Photo by Jane Taylor/Sonia Halliday Photographs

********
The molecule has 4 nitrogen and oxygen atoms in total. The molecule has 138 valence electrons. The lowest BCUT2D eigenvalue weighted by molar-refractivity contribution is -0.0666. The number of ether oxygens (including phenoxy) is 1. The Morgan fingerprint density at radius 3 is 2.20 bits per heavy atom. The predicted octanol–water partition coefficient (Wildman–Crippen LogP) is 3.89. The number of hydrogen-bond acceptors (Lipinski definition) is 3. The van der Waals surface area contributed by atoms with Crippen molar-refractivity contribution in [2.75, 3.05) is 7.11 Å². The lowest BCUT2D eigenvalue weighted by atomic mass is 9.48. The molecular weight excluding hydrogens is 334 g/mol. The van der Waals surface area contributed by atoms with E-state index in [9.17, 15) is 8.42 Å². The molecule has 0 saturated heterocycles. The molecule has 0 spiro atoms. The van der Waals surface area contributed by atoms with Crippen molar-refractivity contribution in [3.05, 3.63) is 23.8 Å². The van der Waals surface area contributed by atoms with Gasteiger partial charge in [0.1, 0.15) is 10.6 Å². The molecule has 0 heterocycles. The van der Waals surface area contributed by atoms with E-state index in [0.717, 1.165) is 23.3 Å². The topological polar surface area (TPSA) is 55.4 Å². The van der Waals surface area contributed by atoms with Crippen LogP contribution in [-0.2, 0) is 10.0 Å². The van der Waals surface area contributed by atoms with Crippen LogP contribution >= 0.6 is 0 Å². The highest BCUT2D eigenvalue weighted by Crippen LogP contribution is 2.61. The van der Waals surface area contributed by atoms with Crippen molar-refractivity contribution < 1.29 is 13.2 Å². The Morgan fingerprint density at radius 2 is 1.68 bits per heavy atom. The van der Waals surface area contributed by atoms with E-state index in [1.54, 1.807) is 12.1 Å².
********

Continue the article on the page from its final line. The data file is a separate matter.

Sprouting near the top of a mountain peak, el Deir (the Monastery) dates to the late first century A.D. The building’s overall design is similar to that of the Treasury, but it is much larger and less ornate. The building was thought to have been a monastery because of the Christian crosses that were painted and inscribed on its inner walls during the fourth and fifth centuries A.D. When it was first constructed, however, el Deir served as a banquet hall and meeting place for the cult of the deified Nabataean king Obodas I (c. 96–86 B.C.). A nearby inscription, uncovered by archaeologists in 1991, refers to the building as the site of “the symposium of Obodas the God.”